#3769
dude working on remodeling my office floor just talked about how they've got urine all over the floor at a place they're working on and "there's nothin' more corrosive than urine!" someone get a factcheker on this posthaste
#3770

roseweird posted:

full time administrative job at the university i am attending. it was a combination of luck and immediate necessity more than great money management. it's ok, it seems ideal sometimes but other times i think i should quit and focus on my studies 100%, especially if i can get some scholarships


well good luck either way. i'm sure porkbarf university is happy to have you

#3771

le_nelson_mandela_face posted:

dude working on remodeling my office floor just talked about how they've got urine all over the floor at a place they're working on and "there's nothin' more corrosive than urine!" someone get a factcheker on this posthaste



#3772
Urine is probably one of the most corrosive things that you might have all over your floor and body.
#3773
[account deactivated]
#3774
urine is highly corrosive to good manners and plain american horse sense
#3775
i'd much prefer to have some piss on me rather than battery acid. #kinkshaming
#3776
"The most corrosive liquid is in fact one millions of people drink willingly everyday: Coca-Cola." -ilmdge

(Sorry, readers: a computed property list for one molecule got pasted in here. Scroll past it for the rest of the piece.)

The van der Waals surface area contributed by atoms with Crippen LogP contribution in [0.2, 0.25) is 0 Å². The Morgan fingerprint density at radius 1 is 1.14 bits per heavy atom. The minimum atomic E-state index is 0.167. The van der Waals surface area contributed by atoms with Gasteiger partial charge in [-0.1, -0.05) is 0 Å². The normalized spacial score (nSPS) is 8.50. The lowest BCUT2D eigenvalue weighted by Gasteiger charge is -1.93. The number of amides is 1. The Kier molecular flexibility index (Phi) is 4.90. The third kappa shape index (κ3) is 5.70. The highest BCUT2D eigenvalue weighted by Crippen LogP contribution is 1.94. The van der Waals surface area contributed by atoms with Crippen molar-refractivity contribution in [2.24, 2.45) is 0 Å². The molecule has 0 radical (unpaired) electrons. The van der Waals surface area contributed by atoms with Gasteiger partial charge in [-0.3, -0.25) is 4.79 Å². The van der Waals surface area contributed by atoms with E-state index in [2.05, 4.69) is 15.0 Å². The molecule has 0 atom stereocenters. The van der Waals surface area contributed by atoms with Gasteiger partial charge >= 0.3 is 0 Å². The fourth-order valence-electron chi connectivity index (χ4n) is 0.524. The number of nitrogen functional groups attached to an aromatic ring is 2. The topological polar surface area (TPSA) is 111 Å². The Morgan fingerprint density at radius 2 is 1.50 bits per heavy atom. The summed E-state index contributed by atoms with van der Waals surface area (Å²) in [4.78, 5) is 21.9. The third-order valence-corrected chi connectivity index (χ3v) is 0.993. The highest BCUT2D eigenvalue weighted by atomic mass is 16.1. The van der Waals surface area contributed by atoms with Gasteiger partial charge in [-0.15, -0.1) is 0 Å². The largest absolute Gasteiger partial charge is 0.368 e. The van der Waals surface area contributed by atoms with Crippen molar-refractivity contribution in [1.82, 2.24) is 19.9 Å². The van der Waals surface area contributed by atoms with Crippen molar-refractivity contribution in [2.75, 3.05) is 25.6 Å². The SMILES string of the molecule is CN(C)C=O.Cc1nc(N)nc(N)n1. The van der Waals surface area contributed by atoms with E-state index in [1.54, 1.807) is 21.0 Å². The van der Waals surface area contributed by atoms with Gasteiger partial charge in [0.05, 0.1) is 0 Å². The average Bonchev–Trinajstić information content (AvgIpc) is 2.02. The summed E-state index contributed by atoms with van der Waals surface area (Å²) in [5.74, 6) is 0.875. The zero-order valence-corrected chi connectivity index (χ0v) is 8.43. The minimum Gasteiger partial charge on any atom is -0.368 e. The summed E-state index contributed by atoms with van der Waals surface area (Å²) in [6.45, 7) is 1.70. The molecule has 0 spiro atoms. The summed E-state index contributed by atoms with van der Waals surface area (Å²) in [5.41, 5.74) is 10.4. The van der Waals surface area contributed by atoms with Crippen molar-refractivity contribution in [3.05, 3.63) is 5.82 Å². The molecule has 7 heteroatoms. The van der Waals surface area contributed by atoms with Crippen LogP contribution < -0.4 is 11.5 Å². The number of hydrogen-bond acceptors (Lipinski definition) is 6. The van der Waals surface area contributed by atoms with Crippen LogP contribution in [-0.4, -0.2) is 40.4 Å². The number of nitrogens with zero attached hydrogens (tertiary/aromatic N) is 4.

#3777

Aspie_Muslim_Economist_ posted:

Is it funded or bust for you, or are you looking at unfunded programs? Getting into an MA program usually isn't too hard, but programs that give you a TA-ship are a real pain to find. Or do you canucks get government support?

I'm only applying to a few schools which are compatible with my interests and would fully fund me, my references seem to think I'll get in for sure but who knows. If some unexpected snag happens there are other things I can do to keep in the same general vein of things so I'm not super worried. There are also competitive research grants where I live which I'm applying to which I think I am less likely to get but I might have a chance. Plus there is various extra money available to me for health/disability reasons.

The real confusing thing is that if I decided I wanted to trudge onwards forever into a PhD that I'd have to essentially start applying as soon as I was accepted to my MA, having not done any sustained research project yet beyond undergraduate seminar papers, which is "loony tunes" in my mind.

#3778
in irl news i attended the local marxist leninist maoist party's friday dinner and seemed to have impressed them by correctly identifying a lot of capital cities

#3779

getfiscal posted:

Aspie_Muslim_Economist_ posted: